Not including metadata or worse, restricting access from your robot.txt file can have a significant impact on how your brand appears in search. Google will most likely pull a snippet from your first paragraph of content, ending the snippet with …
This not only eliminates the opportunity to pitch your content to searchers but leaves unfinished sentences and just looks plain bad!
Limiting your metadata through a poorly thought out robots.txt file (used by search engines to understand what parts of your content to index) is likely to result in no description being displayed or a snippet advising that you’ve limited it from this file. It’s hardly likely to encourage anyone to click through to your content!
Google is displaying a different title and description, what happened?
Sometimes when you have a page with a lot of information your content relates well to a searcher's query but your chosen metadata doesn’t. If your content is giving other good signals, then Google may decide to present a relevant snippet from your page content instead of your metadata.
How to supercharge your website’s metadata
Keep your meta tags the right length
While there’s no limit on how many characters your meta title or description can or should be, Google only shows around 55 characters for a title and 160 characters for a description. The actual limit is based on pixels and some other elements effect the length too. For example, if your content is an article and the date is specified in search then your description is likely to be between 136 and 146 characters.
Some CMS (content management systems) give guidance on appropriate lengths of these tags but if not we recommend a great tool from SEO Mofo. Take a look at their Google SERP Snippet Optimization Tool, it also allows you to add a date and other snippet info to see how this affects the display.
Check spelling and grammar
We use Grammarly to ensure all our copy is perfect and metadata is no different. See the little green and red circles on our snippet optimiser? This is Grammarly at work! The plugin for Chrome and Firefox browsers checks our emails, blog posts and any other text areas we complete and alerts us to potential spelling and grammar errors.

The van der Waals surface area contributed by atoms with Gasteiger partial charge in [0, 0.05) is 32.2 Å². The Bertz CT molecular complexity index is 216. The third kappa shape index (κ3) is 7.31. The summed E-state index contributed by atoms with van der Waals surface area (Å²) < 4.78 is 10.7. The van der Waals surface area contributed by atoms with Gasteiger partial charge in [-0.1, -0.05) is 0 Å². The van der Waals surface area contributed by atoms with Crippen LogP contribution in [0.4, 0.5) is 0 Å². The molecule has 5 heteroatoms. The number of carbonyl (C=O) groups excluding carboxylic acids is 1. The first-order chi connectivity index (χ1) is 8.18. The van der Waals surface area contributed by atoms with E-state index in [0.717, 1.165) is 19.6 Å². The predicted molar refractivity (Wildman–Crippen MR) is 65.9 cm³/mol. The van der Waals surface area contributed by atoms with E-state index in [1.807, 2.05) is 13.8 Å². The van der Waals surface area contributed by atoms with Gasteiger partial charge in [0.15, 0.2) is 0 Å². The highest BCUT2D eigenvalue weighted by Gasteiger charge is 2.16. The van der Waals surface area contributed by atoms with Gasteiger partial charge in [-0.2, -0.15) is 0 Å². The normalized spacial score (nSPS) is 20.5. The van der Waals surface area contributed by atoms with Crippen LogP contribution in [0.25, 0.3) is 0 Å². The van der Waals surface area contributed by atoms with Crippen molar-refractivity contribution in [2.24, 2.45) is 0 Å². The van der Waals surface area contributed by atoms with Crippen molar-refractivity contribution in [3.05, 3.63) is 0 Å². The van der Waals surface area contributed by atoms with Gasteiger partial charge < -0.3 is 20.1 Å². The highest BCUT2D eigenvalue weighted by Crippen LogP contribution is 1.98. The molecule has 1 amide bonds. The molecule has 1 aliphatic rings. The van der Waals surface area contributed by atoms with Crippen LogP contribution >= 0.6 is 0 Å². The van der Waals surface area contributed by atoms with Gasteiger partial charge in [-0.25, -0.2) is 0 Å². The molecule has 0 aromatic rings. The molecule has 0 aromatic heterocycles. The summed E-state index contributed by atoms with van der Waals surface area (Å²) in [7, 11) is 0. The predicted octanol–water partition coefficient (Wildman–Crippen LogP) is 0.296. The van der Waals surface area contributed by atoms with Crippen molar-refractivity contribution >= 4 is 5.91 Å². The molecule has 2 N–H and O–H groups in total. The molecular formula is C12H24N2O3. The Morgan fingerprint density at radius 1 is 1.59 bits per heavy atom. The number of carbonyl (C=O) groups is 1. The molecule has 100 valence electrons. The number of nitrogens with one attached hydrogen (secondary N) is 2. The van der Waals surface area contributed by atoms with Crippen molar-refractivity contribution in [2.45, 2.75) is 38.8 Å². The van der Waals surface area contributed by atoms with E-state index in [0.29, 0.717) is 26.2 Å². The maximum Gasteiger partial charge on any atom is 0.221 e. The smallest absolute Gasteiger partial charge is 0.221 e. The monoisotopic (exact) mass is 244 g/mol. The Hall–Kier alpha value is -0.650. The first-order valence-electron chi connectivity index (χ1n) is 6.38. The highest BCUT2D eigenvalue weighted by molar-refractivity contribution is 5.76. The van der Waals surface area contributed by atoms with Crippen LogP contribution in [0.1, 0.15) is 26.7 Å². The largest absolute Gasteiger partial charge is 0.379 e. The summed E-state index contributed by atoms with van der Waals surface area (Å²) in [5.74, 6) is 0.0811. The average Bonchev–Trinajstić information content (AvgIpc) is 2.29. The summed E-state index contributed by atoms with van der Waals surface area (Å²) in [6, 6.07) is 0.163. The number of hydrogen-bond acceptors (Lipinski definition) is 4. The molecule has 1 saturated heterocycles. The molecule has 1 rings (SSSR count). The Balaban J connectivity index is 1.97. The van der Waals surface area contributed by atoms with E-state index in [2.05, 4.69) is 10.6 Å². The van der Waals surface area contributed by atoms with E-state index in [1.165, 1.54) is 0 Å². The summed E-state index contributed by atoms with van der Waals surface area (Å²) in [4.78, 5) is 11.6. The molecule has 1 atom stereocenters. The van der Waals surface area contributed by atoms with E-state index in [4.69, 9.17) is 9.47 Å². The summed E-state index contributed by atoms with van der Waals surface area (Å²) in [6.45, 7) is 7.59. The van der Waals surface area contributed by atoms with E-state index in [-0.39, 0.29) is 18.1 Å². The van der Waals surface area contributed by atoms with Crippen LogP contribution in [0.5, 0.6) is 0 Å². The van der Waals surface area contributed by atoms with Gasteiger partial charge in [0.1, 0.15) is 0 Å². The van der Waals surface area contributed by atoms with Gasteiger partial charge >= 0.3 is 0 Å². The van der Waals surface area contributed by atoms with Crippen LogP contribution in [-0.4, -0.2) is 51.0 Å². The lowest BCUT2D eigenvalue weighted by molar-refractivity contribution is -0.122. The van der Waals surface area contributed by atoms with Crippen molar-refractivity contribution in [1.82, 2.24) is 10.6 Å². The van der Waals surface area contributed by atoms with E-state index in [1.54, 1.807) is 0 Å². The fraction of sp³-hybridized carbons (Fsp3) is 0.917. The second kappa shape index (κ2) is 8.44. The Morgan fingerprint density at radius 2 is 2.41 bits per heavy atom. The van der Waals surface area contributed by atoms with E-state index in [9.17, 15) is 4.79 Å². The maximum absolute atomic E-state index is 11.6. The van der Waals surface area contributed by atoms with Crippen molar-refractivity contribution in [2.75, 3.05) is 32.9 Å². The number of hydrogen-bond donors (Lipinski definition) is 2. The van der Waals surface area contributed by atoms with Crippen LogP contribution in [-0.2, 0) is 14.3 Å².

Set realistic expectations
Play fair with your website visitors and it’ll increase your dwell time, helping you maintain those hard earned rankings. Make sure that your metadata explains what’s in your content, the benefits to the reader and doesn’t make false promises. Avoid overselling your content and instead, deliver what the searcher expects.
Make your metadata a CTA
When we talk about calls-to-action we’re usually trying to encourage an audience to do something; click, share, buy etc. In terms of metadata, we want people to click so we need to offer a positive outcome as a reward for taking this action. Ask searchers to learn, discover or gain insight and tell them what their reward will be.
You can play on a person’s pleasure and pain responses by showing them what they can achieve or what they might be missing out on, here’s a good example:
“Discover the digital marketing must-haves infographic for 2017, with our favourite tools and services to make sure you're at the top of your game”
Include the focus keyword
While we don’t speak in terms of optimising content for a particular keyword anymore, finding a relevant keyword from your keyword group is a good idea. Google will highlight searches that match your keyword (or a phrase that has a similar meaning) in bold type in the search results. This can help convince searchers that your page contains content relevant to their search.
Be concise, realistic and focused on the content you’re offering. Like all good digital marketing techniques, the trick is to be relevant. Your metadata is part of your content so make sure it’s all great quality and offers what your target audience is interested in.